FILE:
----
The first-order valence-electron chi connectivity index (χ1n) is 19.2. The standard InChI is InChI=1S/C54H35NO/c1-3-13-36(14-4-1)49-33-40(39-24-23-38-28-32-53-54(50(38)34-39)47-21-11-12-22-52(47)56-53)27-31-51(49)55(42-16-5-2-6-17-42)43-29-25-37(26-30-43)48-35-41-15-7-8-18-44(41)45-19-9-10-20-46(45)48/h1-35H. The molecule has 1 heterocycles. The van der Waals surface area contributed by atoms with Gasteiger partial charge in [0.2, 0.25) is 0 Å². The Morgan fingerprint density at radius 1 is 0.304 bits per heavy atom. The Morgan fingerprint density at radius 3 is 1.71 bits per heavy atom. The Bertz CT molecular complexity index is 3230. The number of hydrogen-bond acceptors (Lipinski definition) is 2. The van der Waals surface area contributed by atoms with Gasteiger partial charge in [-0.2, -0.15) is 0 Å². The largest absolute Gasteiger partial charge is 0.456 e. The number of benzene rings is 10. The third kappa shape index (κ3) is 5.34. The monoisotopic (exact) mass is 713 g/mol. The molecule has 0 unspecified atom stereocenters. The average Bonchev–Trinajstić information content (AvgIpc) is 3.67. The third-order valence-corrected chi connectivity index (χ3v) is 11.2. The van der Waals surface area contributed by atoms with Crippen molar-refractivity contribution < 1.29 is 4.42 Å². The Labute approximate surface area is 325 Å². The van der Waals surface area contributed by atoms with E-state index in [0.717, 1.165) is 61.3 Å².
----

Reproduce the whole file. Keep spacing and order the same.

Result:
The first-order valence-electron chi connectivity index (χ1n) is 19.2. The standard InChI is InChI=1S/C54H35NO/c1-3-13-36(14-4-1)49-33-40(39-24-23-38-28-32-53-54(50(38)34-39)47-21-11-12-22-52(47)56-53)27-31-51(49)55(42-16-5-2-6-17-42)43-29-25-37(26-30-43)48-35-41-15-7-8-18-44(41)45-19-9-10-20-46(45)48/h1-35H. The molecule has 1 heterocycles. The van der Waals surface area contributed by atoms with Gasteiger partial charge in [0.2, 0.25) is 0 Å². The Morgan fingerprint density at radius 1 is 0.304 bits per heavy atom. The Morgan fingerprint density at radius 3 is 1.71 bits per heavy atom. The Bertz CT molecular complexity index is 3230. The number of hydrogen-bond acceptors (Lipinski definition) is 2. The van der Waals surface area contributed by atoms with Gasteiger partial charge in [-0.2, -0.15) is 0 Å². The largest absolute Gasteiger partial charge is 0.456 e. The number of benzene rings is 10. The third kappa shape index (κ3) is 5.34. The monoisotopic (exact) mass is 713 g/mol. The molecule has 0 unspecified atom stereocenters. The average Bonchev–Trinajstić information content (AvgIpc) is 3.67. The third-order valence-corrected chi connectivity index (χ3v) is 11.2. The van der Waals surface area contributed by atoms with Crippen molar-refractivity contribution < 1.29 is 4.42 Å². The Labute approximate surface area is 325 Å². The van der Waals surface area contributed by atoms with E-state index in [0.717, 1.165) is 61.3 Å².